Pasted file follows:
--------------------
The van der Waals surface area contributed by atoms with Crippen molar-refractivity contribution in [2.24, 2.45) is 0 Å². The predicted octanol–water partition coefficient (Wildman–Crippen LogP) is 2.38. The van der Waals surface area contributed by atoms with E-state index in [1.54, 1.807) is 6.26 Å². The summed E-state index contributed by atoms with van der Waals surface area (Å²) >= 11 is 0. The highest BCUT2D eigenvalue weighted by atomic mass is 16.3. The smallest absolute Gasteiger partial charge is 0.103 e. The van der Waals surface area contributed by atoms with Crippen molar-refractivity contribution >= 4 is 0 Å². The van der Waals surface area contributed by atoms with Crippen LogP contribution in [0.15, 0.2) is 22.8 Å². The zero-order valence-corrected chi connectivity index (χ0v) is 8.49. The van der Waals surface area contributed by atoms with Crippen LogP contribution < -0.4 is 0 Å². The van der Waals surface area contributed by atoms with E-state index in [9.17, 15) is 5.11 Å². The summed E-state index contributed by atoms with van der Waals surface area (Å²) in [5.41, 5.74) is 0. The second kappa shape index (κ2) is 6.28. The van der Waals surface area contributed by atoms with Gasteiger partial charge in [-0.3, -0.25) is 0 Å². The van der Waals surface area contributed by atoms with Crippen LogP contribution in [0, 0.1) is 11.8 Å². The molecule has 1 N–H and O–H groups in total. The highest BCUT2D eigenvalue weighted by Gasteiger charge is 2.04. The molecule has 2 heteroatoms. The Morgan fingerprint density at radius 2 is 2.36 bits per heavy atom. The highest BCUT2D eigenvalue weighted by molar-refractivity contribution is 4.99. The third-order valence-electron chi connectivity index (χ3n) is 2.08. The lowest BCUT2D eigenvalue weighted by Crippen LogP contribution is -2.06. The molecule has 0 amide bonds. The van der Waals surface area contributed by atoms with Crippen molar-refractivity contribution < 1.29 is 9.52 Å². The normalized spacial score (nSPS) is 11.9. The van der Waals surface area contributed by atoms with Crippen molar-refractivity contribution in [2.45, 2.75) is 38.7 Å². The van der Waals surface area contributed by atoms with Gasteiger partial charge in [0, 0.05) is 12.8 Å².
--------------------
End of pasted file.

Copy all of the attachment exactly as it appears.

The van der Waals surface area contributed by atoms with Crippen molar-refractivity contribution in [2.24, 2.45) is 0 Å². The predicted octanol–water partition coefficient (Wildman–Crippen LogP) is 2.38. The van der Waals surface area contributed by atoms with E-state index in [1.54, 1.807) is 6.26 Å². The summed E-state index contributed by atoms with van der Waals surface area (Å²) >= 11 is 0. The highest BCUT2D eigenvalue weighted by atomic mass is 16.3. The smallest absolute Gasteiger partial charge is 0.103 e. The van der Waals surface area contributed by atoms with Crippen molar-refractivity contribution >= 4 is 0 Å². The van der Waals surface area contributed by atoms with Crippen LogP contribution in [0.15, 0.2) is 22.8 Å². The zero-order valence-corrected chi connectivity index (χ0v) is 8.49. The van der Waals surface area contributed by atoms with Crippen LogP contribution < -0.4 is 0 Å². The van der Waals surface area contributed by atoms with E-state index in [9.17, 15) is 5.11 Å². The summed E-state index contributed by atoms with van der Waals surface area (Å²) in [5.41, 5.74) is 0. The second kappa shape index (κ2) is 6.28. The van der Waals surface area contributed by atoms with Gasteiger partial charge in [-0.3, -0.25) is 0 Å². The van der Waals surface area contributed by atoms with Crippen LogP contribution in [0, 0.1) is 11.8 Å². The molecule has 1 N–H and O–H groups in total. The highest BCUT2D eigenvalue weighted by Gasteiger charge is 2.04. The molecule has 2 heteroatoms. The Morgan fingerprint density at radius 2 is 2.36 bits per heavy atom. The highest BCUT2D eigenvalue weighted by molar-refractivity contribution is 4.99. The third-order valence-electron chi connectivity index (χ3n) is 2.08. The lowest BCUT2D eigenvalue weighted by Crippen LogP contribution is -2.06. The molecule has 0 amide bonds. The van der Waals surface area contributed by atoms with Crippen molar-refractivity contribution < 1.29 is 9.52 Å². The normalized spacial score (nSPS) is 11.9. The van der Waals surface area contributed by atoms with Crippen molar-refractivity contribution in [2.45, 2.75) is 38.7 Å². The van der Waals surface area contributed by atoms with Gasteiger partial charge in [0, 0.05) is 12.8 Å².